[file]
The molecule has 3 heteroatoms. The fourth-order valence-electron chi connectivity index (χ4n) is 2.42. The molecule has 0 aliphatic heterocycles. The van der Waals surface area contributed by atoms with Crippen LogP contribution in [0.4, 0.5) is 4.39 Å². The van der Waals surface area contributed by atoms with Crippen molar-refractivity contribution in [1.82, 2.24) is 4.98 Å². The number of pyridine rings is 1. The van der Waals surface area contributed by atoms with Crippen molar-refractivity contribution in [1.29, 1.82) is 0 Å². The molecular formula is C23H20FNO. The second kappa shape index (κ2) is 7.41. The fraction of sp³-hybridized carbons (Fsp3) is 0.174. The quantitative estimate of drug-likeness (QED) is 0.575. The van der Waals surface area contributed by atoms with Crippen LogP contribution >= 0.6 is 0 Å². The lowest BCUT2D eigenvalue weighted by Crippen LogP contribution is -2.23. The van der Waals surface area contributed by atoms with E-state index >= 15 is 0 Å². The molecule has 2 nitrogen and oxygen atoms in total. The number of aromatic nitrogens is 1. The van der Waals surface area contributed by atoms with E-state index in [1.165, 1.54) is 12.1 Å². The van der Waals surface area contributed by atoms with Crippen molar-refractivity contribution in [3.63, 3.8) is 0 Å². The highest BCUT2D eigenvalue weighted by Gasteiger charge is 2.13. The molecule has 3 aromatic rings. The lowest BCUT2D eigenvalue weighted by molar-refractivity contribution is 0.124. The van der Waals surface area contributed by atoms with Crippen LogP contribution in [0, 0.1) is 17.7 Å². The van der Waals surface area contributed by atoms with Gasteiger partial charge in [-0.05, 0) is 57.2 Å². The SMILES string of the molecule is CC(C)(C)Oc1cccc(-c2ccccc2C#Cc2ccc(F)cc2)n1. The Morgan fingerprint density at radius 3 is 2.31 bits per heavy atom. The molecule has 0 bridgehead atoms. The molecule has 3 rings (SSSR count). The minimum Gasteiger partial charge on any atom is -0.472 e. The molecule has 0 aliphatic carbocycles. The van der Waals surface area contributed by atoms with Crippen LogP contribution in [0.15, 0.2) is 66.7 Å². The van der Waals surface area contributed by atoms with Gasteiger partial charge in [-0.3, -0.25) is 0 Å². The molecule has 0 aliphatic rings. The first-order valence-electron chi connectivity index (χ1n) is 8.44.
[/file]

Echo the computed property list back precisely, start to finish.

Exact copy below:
The molecule has 3 heteroatoms. The fourth-order valence-electron chi connectivity index (χ4n) is 2.42. The molecule has 0 aliphatic heterocycles. The van der Waals surface area contributed by atoms with Crippen LogP contribution in [0.4, 0.5) is 4.39 Å². The van der Waals surface area contributed by atoms with Crippen molar-refractivity contribution in [1.82, 2.24) is 4.98 Å². The number of pyridine rings is 1. The van der Waals surface area contributed by atoms with Crippen molar-refractivity contribution in [1.29, 1.82) is 0 Å². The molecular formula is C23H20FNO. The second kappa shape index (κ2) is 7.41. The fraction of sp³-hybridized carbons (Fsp3) is 0.174. The quantitative estimate of drug-likeness (QED) is 0.575. The van der Waals surface area contributed by atoms with Crippen LogP contribution >= 0.6 is 0 Å². The lowest BCUT2D eigenvalue weighted by Crippen LogP contribution is -2.23. The van der Waals surface area contributed by atoms with E-state index >= 15 is 0 Å². The molecule has 2 nitrogen and oxygen atoms in total. The number of aromatic nitrogens is 1. The van der Waals surface area contributed by atoms with E-state index in [1.165, 1.54) is 12.1 Å². The van der Waals surface area contributed by atoms with Crippen molar-refractivity contribution in [3.63, 3.8) is 0 Å². The highest BCUT2D eigenvalue weighted by Gasteiger charge is 2.13. The molecule has 3 aromatic rings. The lowest BCUT2D eigenvalue weighted by molar-refractivity contribution is 0.124. The van der Waals surface area contributed by atoms with Crippen LogP contribution in [0, 0.1) is 17.7 Å². The van der Waals surface area contributed by atoms with Gasteiger partial charge in [-0.05, 0) is 57.2 Å². The SMILES string of the molecule is CC(C)(C)Oc1cccc(-c2ccccc2C#Cc2ccc(F)cc2)n1. The Morgan fingerprint density at radius 3 is 2.31 bits per heavy atom. The molecule has 0 bridgehead atoms. The molecule has 3 rings (SSSR count). The minimum Gasteiger partial charge on any atom is -0.472 e. The molecule has 0 aliphatic carbocycles. The van der Waals surface area contributed by atoms with Crippen LogP contribution in [0.15, 0.2) is 66.7 Å². The van der Waals surface area contributed by atoms with Gasteiger partial charge in [-0.3, -0.25) is 0 Å². The molecule has 0 aliphatic rings. The first-order valence-electron chi connectivity index (χ1n) is 8.44.